Earlier this year, the Tower Crane Interest Group (TCIG) of the Construction Plant-hire Association (CPA) published a revised guidance on the rescue of personnel from tower cranes.
The revision was prompted by discussions between TCIG and the Fire and Rescue Services about the levels of support that have now become available from many Fire and Rescue Services around the UK. The new guidance - which extends to 16 pages - was prepared with in conjunction with the Health and Safety Executive and Fire and Rescue Services, and with assistance and advice from tower crane owners, hire companies, construction contractors and tower crane manufacturers.
Wherever tower cranes are being erected, used, altered, maintained, inspected, thoroughly examined or dismantled, the evacuation and rescue of persons from height, although required infrequently, must be planned for. The new document, which supersedes earlier guidance published in 2010, covers the rescue of authorised persons on site, such as tower crane drivers, maintenance crew, and persons carrying out thorough examination. It does not extend to the special circumstances of rescuing non-authorised persons such as trespassers. Its primary purpose is to provide guidance on the planning of the rescue should an incident occur.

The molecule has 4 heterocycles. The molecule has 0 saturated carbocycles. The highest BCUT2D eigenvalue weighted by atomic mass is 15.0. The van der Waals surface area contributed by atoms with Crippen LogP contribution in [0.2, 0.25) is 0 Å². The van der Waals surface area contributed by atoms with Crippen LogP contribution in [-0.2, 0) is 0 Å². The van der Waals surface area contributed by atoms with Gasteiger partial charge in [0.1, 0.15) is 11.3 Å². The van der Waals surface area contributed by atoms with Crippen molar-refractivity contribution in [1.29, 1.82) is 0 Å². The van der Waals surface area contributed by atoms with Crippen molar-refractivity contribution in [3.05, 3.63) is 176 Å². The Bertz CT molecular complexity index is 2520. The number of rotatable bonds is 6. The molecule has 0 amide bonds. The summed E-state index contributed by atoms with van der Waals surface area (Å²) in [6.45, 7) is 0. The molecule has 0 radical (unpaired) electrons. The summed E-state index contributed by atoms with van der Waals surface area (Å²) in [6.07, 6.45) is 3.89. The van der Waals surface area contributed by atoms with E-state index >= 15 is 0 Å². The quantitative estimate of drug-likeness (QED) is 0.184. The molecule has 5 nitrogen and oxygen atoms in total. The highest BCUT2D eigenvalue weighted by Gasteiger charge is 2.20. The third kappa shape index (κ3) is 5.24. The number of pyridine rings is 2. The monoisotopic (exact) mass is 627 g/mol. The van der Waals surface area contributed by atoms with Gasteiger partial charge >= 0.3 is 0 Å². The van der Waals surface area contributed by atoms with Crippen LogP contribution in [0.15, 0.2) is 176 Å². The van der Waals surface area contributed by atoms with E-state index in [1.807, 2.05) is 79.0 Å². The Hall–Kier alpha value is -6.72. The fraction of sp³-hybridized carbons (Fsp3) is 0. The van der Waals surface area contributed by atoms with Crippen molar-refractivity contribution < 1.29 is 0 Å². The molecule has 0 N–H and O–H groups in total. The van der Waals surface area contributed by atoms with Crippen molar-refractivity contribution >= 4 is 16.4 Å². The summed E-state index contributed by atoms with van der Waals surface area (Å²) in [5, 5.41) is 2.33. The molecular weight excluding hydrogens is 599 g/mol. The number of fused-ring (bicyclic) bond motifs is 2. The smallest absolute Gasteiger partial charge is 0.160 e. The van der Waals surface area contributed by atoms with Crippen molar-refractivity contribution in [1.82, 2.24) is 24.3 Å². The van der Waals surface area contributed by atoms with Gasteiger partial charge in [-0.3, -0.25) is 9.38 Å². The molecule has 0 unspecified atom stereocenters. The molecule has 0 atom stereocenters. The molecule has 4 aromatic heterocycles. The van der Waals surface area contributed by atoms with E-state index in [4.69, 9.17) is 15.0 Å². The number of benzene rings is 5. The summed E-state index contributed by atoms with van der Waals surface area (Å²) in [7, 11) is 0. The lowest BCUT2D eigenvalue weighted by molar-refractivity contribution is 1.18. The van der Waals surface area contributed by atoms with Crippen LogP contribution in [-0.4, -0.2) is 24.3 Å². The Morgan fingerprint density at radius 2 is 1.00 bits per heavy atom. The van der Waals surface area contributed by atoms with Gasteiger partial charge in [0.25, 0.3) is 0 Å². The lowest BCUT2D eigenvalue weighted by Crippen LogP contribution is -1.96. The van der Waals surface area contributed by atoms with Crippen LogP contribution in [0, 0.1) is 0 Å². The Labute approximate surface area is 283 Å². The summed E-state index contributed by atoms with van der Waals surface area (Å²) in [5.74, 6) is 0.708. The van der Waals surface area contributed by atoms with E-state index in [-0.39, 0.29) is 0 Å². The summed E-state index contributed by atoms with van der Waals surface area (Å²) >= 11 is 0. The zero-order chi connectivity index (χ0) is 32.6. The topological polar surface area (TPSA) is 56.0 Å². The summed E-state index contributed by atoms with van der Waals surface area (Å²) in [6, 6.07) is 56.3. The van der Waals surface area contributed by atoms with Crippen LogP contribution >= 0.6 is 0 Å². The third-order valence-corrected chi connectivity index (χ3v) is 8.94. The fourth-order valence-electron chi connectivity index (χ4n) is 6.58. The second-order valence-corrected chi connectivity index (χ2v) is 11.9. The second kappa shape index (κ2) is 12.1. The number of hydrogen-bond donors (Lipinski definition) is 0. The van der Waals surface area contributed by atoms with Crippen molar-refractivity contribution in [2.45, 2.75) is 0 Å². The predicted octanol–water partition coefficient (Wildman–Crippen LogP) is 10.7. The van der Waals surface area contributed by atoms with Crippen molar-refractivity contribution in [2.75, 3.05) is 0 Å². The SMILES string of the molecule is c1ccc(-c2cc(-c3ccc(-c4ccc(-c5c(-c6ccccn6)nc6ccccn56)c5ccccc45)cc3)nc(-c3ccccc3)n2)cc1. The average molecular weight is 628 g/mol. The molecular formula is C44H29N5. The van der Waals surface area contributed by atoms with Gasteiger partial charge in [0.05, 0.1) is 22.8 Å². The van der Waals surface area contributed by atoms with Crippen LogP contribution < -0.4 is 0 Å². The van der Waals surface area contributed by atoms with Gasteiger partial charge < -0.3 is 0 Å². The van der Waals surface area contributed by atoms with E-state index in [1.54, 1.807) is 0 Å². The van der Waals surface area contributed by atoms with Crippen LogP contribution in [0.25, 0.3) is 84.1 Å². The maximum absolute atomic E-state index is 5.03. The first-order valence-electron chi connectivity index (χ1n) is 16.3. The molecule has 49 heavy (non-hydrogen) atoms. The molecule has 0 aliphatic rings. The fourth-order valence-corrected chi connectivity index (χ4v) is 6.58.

The primary duty for ensuring that there are adequate resources for carrying out rescue from a height of persons on a tower crane rests with the organisation in control of the premises on which any tower crane is sited. In the case of a construction site this is the principal contractor as defined by the Construction (Design and Management) Regulations 2007 (CDM). Planning for emergencies is essential from the outset and the principal contractor is recommended to take all possible scenarios into consideration before work begins onsite.
One of key revisions in the paper is a recommendation that when the principal contractor is planning rescue from height from tower cranes, they should ‘always consult the local Fire and Rescue Service, who may be able to assist with a specially trained crew’. If this service is not available for whatever reason then the contractor needs to investigate other means of rescue and should seek the advice of the tower crane supplier.
Details of the rescue plan should be recorded in a method statement which should be specific for each type and model of crane. The plan should include details of the rescue equipment to be used; configuration of the equipment for different types of casualty, for example, walking wounded, assisted lower or stretcher rescue. The plan should also state what action is to be taken in the event of adverse weather such as high winds. The method statement should be used to brief those who will be working at height and involved in the rescue plan.
It is essential that all rescue from height on tower cranes is carried out by adequately trained and competent persons who should be available on site at all times when rescue may be required. Initial training, which should include pre-use checks of equipment, should be carried out by the supplier of the system to be used, or by in-house trainers who have been trained and assessed by the system supplier. Trainees should be assessed using practical exercises, as well as theory sessions and advised to undertake a simulated rescue on-site to confirm that the training has been understood. It is also essential that rescuers receive refresher training and reassessment at suitable intervals to ensure that their skills are maintained at an appropriate level.